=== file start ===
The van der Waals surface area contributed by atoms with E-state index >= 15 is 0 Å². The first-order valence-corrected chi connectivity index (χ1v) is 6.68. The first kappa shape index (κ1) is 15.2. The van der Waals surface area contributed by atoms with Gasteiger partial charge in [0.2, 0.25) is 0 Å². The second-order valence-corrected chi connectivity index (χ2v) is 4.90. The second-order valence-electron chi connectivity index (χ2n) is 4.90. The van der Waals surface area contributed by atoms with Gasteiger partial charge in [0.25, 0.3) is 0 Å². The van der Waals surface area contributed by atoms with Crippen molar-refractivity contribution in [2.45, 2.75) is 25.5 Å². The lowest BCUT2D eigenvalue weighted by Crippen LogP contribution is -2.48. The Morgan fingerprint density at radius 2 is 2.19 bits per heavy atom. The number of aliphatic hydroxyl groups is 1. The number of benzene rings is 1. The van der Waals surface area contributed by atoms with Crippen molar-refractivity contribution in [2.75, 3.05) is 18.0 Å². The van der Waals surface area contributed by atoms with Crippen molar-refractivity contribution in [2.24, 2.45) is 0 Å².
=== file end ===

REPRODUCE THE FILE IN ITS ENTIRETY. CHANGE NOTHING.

The van der Waals surface area contributed by atoms with E-state index >= 15 is 0 Å². The first-order valence-corrected chi connectivity index (χ1v) is 6.68. The first kappa shape index (κ1) is 15.2. The van der Waals surface area contributed by atoms with Gasteiger partial charge in [0.2, 0.25) is 0 Å². The second-order valence-corrected chi connectivity index (χ2v) is 4.90. The second-order valence-electron chi connectivity index (χ2n) is 4.90. The van der Waals surface area contributed by atoms with Gasteiger partial charge in [0.25, 0.3) is 0 Å². The van der Waals surface area contributed by atoms with Crippen molar-refractivity contribution in [2.45, 2.75) is 25.5 Å². The lowest BCUT2D eigenvalue weighted by Crippen LogP contribution is -2.48. The Morgan fingerprint density at radius 2 is 2.19 bits per heavy atom. The number of aliphatic hydroxyl groups is 1. The number of benzene rings is 1. The van der Waals surface area contributed by atoms with Crippen molar-refractivity contribution in [2.75, 3.05) is 18.0 Å². The van der Waals surface area contributed by atoms with Crippen molar-refractivity contribution in [2.24, 2.45) is 0 Å².